Published Articles

THURSDAY, July 6/17



*THEAYLMERNEWS will publish again TUES.




-Bayham 7 pm, Malahide 7:30 pm Councils

-TriCounty Fastball: Pt. Burwell hosts: Burgessville, 8 pm


-Fri -TriCounty Fastball: Straffordville hosts Woodstock, 8:30 pm

-Sat -Healing Hearts, Minds Festival; Optimist Park; 9 am (see report)

-Sun -TriCounty Fastball: Straffordville hosts: Hickson, 8 pm






-Gheysen, Rudy of Aylmer passed away Wednesday in his 62nd year. Survivors: wife Charlene (Maloney) Gheysen; children Lynnsey Gheysen-Murray (David) and Alissa Barons (Andrew), both of Aylmer etc.. Rudy was Chief of Police of Aylmer from 1987 to 1995, having served 10 years previously as an Aylmer Police Officer, and was Director of the Ontario Police College in Aylmer from 2001 to 2011. Last spring Aylmer Council chose him to act as a facilitator to assist in the review of a police service delivery proposal from the OPP which is still in progress. Visitation at the HA Kebbel Funeral Home, Aylmer on Thursday 7-9 p.m. and Friday 2-4 and 7-9 p.m. The funeral mass will be held on Saturday at 10 am from Our Lady of Sorrows R.C. Church.





(Contributed) – Elgin County Council has hired Julie Gonyou as Chief Administrative Officer/Clerk, effective September 5. She is a native of Central Elgin and was previously Director, Administration and Special Projects with the London Library. She replaces Mark McDonald who is retiring.





The annual Aylmer Optimist Junior Golf tourney will be held today beginning at 10 am at Pleasant Valley Golf Club. It is for ages 10-18. There are two age categories for girls and four categories for boys – the cost is $15. Said Joan Cresswell of Pleasant Valley: “It is a qualifier for participants to move on to the Southwestern Ontario Junior Championships.”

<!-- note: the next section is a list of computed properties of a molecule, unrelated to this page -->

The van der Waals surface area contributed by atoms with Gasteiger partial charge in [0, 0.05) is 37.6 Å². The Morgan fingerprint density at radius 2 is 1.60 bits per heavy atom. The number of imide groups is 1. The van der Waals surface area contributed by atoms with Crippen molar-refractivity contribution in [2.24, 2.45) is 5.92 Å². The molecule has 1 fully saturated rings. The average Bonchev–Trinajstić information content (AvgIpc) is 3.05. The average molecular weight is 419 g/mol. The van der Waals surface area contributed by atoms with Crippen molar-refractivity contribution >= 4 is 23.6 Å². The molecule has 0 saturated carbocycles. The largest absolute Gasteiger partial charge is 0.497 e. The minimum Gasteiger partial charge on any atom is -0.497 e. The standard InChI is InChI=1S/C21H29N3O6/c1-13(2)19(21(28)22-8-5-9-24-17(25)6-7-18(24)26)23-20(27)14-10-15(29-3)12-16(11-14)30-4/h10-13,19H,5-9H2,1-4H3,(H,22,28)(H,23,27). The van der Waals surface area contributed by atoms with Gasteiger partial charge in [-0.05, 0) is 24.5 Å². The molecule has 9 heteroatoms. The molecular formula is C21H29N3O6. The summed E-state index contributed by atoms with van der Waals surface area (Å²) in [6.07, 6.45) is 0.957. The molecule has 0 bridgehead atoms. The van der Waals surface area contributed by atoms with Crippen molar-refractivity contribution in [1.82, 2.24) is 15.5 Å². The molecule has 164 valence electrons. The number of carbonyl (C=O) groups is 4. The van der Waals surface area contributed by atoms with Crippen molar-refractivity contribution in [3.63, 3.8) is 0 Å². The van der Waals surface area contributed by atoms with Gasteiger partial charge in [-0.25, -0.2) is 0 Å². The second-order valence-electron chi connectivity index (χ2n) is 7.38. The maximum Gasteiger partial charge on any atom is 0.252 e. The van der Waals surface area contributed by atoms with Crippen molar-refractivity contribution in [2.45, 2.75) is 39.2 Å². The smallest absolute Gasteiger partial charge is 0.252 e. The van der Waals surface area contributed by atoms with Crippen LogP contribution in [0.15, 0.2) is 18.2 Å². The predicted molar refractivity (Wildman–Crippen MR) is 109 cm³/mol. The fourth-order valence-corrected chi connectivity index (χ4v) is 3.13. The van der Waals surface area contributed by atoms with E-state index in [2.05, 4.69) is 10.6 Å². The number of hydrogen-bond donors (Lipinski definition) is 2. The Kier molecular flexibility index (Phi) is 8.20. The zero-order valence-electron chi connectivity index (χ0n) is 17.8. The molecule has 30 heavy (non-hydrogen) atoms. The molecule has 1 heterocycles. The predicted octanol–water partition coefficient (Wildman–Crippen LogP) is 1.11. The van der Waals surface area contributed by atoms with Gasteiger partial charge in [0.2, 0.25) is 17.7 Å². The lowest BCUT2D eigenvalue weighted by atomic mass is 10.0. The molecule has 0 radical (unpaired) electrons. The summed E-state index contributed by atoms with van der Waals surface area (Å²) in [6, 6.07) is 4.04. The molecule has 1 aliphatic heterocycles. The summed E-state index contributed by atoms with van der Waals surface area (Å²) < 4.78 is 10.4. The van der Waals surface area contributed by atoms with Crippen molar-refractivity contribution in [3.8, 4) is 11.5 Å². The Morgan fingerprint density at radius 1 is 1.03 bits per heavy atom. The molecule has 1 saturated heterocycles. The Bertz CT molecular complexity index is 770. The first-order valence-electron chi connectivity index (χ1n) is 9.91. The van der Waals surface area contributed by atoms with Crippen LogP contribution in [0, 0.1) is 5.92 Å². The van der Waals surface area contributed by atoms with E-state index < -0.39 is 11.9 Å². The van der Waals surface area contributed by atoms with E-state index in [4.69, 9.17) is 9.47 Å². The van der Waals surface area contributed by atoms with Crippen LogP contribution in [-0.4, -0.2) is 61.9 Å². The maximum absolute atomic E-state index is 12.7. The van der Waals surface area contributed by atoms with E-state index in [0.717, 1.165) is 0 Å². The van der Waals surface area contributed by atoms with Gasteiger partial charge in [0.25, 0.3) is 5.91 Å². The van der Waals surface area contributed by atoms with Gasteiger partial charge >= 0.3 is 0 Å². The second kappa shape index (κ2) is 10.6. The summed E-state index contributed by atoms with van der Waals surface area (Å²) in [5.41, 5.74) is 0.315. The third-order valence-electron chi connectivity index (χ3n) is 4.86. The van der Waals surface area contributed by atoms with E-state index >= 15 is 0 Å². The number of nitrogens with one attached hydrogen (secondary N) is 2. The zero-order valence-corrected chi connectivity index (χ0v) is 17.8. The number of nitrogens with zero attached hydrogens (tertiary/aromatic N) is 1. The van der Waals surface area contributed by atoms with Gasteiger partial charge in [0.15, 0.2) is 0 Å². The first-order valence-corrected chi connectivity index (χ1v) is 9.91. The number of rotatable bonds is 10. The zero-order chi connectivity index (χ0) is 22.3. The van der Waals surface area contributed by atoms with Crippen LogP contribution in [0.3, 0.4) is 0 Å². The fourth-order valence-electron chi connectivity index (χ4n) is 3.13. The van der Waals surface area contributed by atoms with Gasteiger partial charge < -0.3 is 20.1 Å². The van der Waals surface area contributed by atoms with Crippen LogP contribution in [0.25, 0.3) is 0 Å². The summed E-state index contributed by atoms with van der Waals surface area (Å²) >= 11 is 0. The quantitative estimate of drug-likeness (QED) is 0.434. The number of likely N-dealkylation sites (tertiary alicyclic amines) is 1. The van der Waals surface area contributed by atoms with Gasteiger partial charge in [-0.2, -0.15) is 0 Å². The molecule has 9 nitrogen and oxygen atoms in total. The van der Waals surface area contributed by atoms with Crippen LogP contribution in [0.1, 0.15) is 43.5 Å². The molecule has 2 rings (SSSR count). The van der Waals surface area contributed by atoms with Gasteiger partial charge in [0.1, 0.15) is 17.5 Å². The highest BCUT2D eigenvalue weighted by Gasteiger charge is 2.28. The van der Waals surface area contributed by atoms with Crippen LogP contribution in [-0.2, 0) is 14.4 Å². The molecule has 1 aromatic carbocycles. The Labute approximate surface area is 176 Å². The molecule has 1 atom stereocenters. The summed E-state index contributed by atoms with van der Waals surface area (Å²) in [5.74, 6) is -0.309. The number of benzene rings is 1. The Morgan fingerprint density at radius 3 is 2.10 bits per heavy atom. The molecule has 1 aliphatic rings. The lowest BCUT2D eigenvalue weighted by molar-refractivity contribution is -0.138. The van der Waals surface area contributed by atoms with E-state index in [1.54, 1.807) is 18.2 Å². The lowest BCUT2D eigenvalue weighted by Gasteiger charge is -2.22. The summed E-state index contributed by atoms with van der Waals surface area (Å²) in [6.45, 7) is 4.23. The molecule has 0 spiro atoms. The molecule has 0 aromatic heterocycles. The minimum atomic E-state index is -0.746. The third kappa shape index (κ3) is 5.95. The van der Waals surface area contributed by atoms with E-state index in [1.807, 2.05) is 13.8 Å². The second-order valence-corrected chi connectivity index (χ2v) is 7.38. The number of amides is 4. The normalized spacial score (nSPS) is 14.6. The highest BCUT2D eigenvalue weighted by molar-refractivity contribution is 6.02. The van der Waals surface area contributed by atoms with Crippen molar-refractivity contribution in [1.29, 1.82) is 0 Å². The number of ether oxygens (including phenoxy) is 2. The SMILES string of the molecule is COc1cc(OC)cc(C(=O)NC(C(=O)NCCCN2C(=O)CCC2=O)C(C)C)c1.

(Danielle Webber of Aylmer provides information on a Healing Hearts and Minds Festival she is organizing for this Saturday at Optimist Park beginning at 9 am. There will be arts and crafts vendors, music, a petting zoo, bbq etc..) – “We are raising money to help people living with mental illness. I myself have struggled with mental illness my whole life and I have first hand knowledge of the many cracks within the health system. I have been heavily involved in Aylmer grief support with my parents and decided to branch off from that to help people living with mental illness. I have been running many programs with in my home for many years ie. Quilts for Comfort where I make quilts out of people’s clothing who have passed on. I also run a Kids Craft Night. I am working on a grief journal for kids and have written 6 children’s stories dealing with the many struggles. I hope to start running workshops for adults and grief groups for kids. I want people to open up about their struggles with their own mental health as I believe we all have it but we all learn to deal with it in different ways. I have lived in the darkness for too long and I want to come out into the light.”





– June 26, 2017, Station #2, Talbot Line, Medical Assist

– June 26, 2017, Station #3 assisted by Station #2, Imperial Road, MVC

– June 27, 2017, Station #3, station #2, Inverness Street, Medical Assist

– June 29, 2017, Station #2, Station #1, #3 and #4, Talbot Line, Fire

– June 30, 2017, Station #1, Vienna Line, Medical Assist

– June 30, 2017, Station #2 assisted by Station #1, Carter Road, Fire

– June 30, 2017, Station #1, Colin Street, Medical Assist

– July 2, 2017, Station #1, Imperial Road, Medical Assist

– July 2, 2017, Station #4, Wilson Line, Medical Assist